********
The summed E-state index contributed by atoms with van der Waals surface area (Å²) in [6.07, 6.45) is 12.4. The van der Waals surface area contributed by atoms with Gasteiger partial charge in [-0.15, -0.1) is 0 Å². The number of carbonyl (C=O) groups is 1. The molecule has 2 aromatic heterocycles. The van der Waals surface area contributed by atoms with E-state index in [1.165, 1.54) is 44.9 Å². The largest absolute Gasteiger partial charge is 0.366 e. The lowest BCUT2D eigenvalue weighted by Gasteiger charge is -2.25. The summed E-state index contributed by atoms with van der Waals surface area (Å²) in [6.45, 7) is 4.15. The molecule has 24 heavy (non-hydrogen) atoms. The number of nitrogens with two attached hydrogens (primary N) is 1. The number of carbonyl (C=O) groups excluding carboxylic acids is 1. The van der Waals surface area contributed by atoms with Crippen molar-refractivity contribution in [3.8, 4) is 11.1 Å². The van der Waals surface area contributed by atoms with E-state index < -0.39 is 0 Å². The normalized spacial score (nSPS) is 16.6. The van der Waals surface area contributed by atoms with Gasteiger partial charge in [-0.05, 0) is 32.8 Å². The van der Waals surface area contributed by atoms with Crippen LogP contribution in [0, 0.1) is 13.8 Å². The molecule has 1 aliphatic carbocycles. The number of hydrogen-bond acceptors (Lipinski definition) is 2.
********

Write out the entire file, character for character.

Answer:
The summed E-state index contributed by atoms with van der Waals surface area (Å²) in [6.07, 6.45) is 12.4. The van der Waals surface area contributed by atoms with Gasteiger partial charge in [-0.15, -0.1) is 0 Å². The number of carbonyl (C=O) groups is 1. The molecule has 2 aromatic heterocycles. The van der Waals surface area contributed by atoms with E-state index in [1.165, 1.54) is 44.9 Å². The largest absolute Gasteiger partial charge is 0.366 e. The lowest BCUT2D eigenvalue weighted by Gasteiger charge is -2.25. The summed E-state index contributed by atoms with van der Waals surface area (Å²) in [6.45, 7) is 4.15. The molecule has 24 heavy (non-hydrogen) atoms. The number of nitrogens with two attached hydrogens (primary N) is 1. The number of carbonyl (C=O) groups excluding carboxylic acids is 1. The van der Waals surface area contributed by atoms with Crippen molar-refractivity contribution in [3.8, 4) is 11.1 Å². The van der Waals surface area contributed by atoms with E-state index < -0.39 is 0 Å². The normalized spacial score (nSPS) is 16.6. The van der Waals surface area contributed by atoms with Gasteiger partial charge in [-0.05, 0) is 32.8 Å². The van der Waals surface area contributed by atoms with Crippen LogP contribution in [0, 0.1) is 13.8 Å². The molecule has 1 aliphatic carbocycles. The number of hydrogen-bond acceptors (Lipinski definition) is 2.